Ever since, nature enthusiasts have been rallying ‘round Roan Mountain the weekend after Labor Day to celebrate the landmark’s rich biodiversity.
That tradition will continue Sept. 6-8 with the Friends of Roan Mountain’s 51st annual Fall Naturalists’ Rally, featuring a variety of walks as well as talks by two top-notch speakers and long-time rally trip leaders — botanist Frosty Levy and fisheries biologist Bart Carter.
Levy will kick things off Friday night with a program on plants of the Doe River Corridor.
His program will highlight some of the unusual, rare and geographically disjunct plants found associated with the river and touch on some of the disease threats faced by these plants.
“Having grown up in the Bronx, I sometimes tell people I saw my first tree when I was 21, and I liked it, so I became a botanist,” Levy said. “That was when I realized it was possible to earn a living doing things that I would have been glad to do for no pay.”
After Levy graduated with a bachelor’s degree in history from City College of New York, he re-oriented to earn a master’s in biology, also from CCNY. He worked for five years at Pikeville College in Kentucky, where he taught and worked on mine reclamation projects.
“Plants of unusual habitats have always piqued my curiosity about how they got there and how they adapted to those sites,” Levy said. “Those questions were the focus of my doctoral research at Duke University where I earned a Ph.D. in botany and genetics. For 20 years my research focused on the genetic causes of sterility between hybrids of phacelias that grow on granite outcrops, limestone cedar glades and shale barrens.”
After spending 12 years collaborating on the genetics and epidemiology of antibiotic resistance in human pathogens, Levy applied some new approaches toward understanding disease occurrence and impacts in natural plant populations. This led to studies of the hemlock woolly adelgid on Carolina hemlocks, the balsam woolly adelgid on Fraser fir and the lily leaf spot disease of Gray’s lily. He also conducts plant inventory work at East Tennessee sites worthy of protection, including the new Rocky Fork State Park, Roan Mountain State Park, the Elizabethton Watershed in Hampton, and the Doe Mountain Recreation Area in Johnson County.
Carter’s Saturday evening program is titled “Aquatic Nuisance Species in Tennessee.”
Tennessee’s aquatic fauna is the most diverse in the country with over 300 species of fish, 120 species of mussels, 87 species of crayfish and numerous aquatic insects. Landscape alteration by man has subjected these species and their habitat to many stressors. In addition, Aquatic Nuisance Species have become more and more prominent across the country, resulting in further impact to the region’s native species. Carter will discuss the situation and share what the state is doing to combat these invaders.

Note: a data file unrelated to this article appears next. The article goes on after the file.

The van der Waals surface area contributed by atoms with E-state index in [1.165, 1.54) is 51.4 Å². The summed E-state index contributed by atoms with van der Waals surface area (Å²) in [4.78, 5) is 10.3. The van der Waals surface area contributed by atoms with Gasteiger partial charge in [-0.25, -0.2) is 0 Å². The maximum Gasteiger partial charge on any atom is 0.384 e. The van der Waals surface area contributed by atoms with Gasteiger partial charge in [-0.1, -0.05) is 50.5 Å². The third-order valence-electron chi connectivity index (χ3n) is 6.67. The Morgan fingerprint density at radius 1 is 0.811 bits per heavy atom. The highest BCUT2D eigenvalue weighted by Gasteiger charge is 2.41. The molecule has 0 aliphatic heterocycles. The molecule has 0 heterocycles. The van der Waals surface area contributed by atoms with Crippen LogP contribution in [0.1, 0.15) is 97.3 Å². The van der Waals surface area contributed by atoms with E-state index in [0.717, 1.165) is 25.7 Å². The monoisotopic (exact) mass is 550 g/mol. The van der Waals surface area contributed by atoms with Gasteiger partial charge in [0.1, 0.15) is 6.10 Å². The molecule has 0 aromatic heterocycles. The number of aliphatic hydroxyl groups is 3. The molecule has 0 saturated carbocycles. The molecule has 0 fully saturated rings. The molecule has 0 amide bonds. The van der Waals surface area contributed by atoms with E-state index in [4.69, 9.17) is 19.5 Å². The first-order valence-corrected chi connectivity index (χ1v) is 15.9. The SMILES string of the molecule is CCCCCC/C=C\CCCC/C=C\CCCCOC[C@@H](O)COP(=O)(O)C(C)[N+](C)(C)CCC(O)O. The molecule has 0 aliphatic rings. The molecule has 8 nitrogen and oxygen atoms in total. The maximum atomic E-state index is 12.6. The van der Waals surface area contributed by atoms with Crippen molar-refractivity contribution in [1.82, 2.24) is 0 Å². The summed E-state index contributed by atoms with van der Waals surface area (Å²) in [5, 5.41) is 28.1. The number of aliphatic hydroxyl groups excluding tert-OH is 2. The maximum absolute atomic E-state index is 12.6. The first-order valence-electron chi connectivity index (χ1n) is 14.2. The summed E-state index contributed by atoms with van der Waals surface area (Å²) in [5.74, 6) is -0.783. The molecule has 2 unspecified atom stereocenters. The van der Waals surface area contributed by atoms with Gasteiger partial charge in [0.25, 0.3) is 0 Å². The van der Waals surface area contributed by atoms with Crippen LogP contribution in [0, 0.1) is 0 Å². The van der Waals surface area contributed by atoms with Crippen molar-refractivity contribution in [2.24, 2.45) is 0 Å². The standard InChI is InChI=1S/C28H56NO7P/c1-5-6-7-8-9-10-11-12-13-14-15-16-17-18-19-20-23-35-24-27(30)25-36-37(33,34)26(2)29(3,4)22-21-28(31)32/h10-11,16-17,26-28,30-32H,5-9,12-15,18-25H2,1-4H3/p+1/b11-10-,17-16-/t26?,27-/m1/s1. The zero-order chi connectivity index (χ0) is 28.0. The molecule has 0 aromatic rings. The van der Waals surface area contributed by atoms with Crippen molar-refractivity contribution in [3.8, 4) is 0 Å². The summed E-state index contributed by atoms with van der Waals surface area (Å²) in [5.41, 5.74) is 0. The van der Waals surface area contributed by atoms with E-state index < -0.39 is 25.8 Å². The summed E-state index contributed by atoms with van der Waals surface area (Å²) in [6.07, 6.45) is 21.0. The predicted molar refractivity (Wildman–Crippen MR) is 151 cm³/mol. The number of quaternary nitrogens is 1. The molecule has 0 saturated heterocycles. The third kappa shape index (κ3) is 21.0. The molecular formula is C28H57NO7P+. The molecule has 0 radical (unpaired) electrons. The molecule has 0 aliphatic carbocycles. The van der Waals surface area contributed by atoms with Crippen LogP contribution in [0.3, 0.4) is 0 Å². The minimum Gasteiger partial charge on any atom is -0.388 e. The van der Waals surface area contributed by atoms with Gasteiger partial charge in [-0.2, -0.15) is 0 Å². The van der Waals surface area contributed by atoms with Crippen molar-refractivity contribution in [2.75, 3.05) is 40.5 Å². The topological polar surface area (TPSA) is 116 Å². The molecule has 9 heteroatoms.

A native of Knox County, Carter graduated from Gibbs High School and went on to earn his bachelor’s degree in wildlife and fisheries science at the University of Tennessee and his master’s in biology from Tennessee Tech University.
Carter began his professional career with the National Park Service in 1991, when he accepted a fisheries position in the Great Smoky Mountains National Park. In 1994, he left the Park Service to take a position with the Tennessee Wildlife Resources Agency. From 1994 to 2010, Carter held the stream biologist position within the Tennessee Wildlife Resources Region 4 Stream Data Collection Unit. In 2010, he was promoted to the regional fisheries manager, making him responsible for developing and administering fisheries programs in the Tennessee Wildlife Resources Agency Region 4, consisting of a 21 county area. He works with 30 employees within the fisheries division who comprise hatchery, data collection and habitat enhancement staff.
Registration for the rally begins at 5:30 p.m., Friday at the park’s convention center, followed by a buffet dinner at 6:30 p.m. Prepaid dinner reservations are required.
Levy will speak at 7:30 p.m., followed at 9 p.m. by a moth party led by Larry McDaniel.
Saturday’s field trips begin at 6:15 a.m., and will include walks dedicated to nature photography, birds, trees, wildflowers, mushrooms, useful plants, stream ecology, reptiles, butterflies and other insects. Bag lunches are available by prepaid reservation.
Dinner will be served at 6:30 p.m., followed by Carter’s program at 7:30 p.m. Sunday’s activities will begin with birding and rare plants field trips at 8:30 a.m.
Cost for both evening programs and all hikes is $5 for adults and free for children Friends of Roan Mountain members.For more information, visit www.friendsofroanmtn.org.